Volume 75, Number 26 | November 16 -22, 2005

Koch On Film

By Ed Koch

“Paradise Now” (+)
This interesting and well-made movie is intended to portray the situation of the Palestinians living on the West Bank under Israeli control. Two young men, probably in their 30s, are day laborers at an auto repair shop. Said (Kais Nashef), in a rage and arguing with a Palestinian customer, intentionally damages the customer’s car and is fired. He and his friend, Khaled (Ali Suliman), are seething because of the Israeli occupation and decide to sign on to become suicide bombers or “martyrs.” How they deal with fear and regret makes up the balance of the movie.

Said (Kais Nashef) is examined more closely in the script than is Khaled. He meets a young, well-educated woman, Suha (Lubna Azabal), a few days before he is to execute the suicide bombing. She is used to express the views of the non-violent Palestinian who believes a peaceful resolution can be found. Said’s mother expresses the anguish of all mothers when she learns of his intent.

I, of course, am appalled by the acts of terror now used worldwide by Islamic fanatics from Israel to Iraq, Spain to England, and India to the United States, deliberately killing and maiming innocent civilians seeking to achieve a political goal. Some critics describe the film as an effort to understand suicide bombers. I believe it is a propaganda tool in praise of their actions. Nevertheless, it is worth seeing in the same way the Leni Riefenstahl’s appalling but brilliant movie on Adolf Hitler, “Triumph of the Will,” is worth seeing.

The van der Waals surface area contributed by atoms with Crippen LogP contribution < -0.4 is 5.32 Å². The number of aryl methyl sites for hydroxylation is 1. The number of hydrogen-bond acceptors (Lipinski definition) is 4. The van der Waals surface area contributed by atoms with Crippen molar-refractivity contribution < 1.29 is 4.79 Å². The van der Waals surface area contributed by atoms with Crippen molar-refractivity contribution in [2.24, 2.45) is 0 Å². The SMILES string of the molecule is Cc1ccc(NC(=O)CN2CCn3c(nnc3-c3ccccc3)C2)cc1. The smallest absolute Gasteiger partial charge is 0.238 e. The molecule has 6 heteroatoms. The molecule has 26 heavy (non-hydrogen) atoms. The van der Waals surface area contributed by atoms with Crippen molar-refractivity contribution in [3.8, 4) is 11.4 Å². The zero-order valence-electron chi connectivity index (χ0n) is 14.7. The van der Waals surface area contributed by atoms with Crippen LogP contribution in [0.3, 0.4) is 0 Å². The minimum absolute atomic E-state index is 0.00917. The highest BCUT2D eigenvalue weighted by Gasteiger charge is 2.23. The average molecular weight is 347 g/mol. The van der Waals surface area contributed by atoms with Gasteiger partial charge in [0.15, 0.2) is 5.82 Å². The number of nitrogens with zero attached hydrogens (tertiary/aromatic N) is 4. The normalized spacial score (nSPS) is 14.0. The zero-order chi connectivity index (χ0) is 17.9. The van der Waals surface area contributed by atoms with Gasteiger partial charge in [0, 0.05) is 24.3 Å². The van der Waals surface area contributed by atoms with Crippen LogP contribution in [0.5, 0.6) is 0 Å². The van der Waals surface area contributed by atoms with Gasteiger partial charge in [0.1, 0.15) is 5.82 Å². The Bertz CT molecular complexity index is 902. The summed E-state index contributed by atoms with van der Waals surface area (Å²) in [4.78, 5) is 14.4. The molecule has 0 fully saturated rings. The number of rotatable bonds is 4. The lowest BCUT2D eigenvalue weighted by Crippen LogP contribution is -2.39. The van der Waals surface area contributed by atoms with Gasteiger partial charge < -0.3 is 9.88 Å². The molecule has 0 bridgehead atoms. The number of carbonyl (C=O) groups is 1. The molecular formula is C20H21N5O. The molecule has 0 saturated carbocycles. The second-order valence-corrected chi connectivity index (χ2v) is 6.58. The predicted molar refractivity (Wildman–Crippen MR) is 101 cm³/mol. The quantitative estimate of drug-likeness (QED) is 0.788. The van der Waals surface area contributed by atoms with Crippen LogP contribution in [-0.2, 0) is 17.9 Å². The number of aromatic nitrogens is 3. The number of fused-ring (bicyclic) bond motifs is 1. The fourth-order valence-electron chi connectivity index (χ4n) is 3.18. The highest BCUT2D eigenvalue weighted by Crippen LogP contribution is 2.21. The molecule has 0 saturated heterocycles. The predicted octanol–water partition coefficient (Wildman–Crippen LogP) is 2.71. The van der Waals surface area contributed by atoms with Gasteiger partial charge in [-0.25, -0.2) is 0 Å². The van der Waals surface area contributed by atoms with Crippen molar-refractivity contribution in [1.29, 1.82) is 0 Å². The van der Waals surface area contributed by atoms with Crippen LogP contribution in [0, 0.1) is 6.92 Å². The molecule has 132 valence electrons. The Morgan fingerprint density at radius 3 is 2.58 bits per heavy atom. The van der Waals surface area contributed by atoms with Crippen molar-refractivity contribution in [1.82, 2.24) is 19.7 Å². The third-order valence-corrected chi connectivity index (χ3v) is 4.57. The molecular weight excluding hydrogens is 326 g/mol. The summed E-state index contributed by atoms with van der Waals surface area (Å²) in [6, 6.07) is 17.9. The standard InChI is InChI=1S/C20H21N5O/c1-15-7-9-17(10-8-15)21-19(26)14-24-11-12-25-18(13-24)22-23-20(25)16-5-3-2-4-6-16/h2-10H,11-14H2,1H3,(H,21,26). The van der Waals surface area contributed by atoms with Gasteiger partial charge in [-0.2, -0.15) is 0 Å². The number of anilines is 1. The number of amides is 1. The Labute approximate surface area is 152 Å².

“Good Night, and Good Luck” (+)
This is a well-done movie worth watching, but it is not in the four-star category almost universally accorded it by other critics.

The script details the negative and threatening pressures on CBS newsman Edward R. Murrow (David Strathairn) bent on exposing the infamous Senator Joseph R. McCarthy. McCarthy abused his power in the course of revealing that Communists had infiltrated the U.S. government and were actively assisting the Soviet Union. In attempting to name individuals, he unfairly pilloried many people who were not Communists and violated the rights of others who were.

Everyone at CBS realized how perilous it was to take on McCarthy, particularly its CEO, William Paley (Frank Langella). He knew the possible economic consequences of making McCarthy an enemy of CBS; nevertheless, he supported Murrow. Murrow’s chief colleague at the station was Fred Friendly (George Clooney). Some of Murrow’s colleagues were in danger of losing their jobs and one, Don Hollenbeck (Ray Wise), loses his life as well. A smart move on the part of Clooney, who directed the film, was not having an actor play McCarthy. Instead, his presence and comments come from actual news clips.

The best film examination of McCarthy and his excesses was the documentary on the Army-McCarthy hearings during which the Army’s attorney, Joseph Welch, took on the senator and asked him, “Have you no sense of decency?” It is available on video.

There were in fact Communists in the U.S. government who should have been and were exposed. Once such individual was Alger Hiss who was exposed by Whittaker Chambers and denounced as a Soviet spy. At the beginning of the Hiss inquiry, the country was torn with liberals not wanting to believe he had betrayed the U.S., but today there are few doubters. McCarthy’s tactics, however, violated the rights of so many people that he turned off the American people including President Eisenhower who added his condemnation of McCarthy as well.

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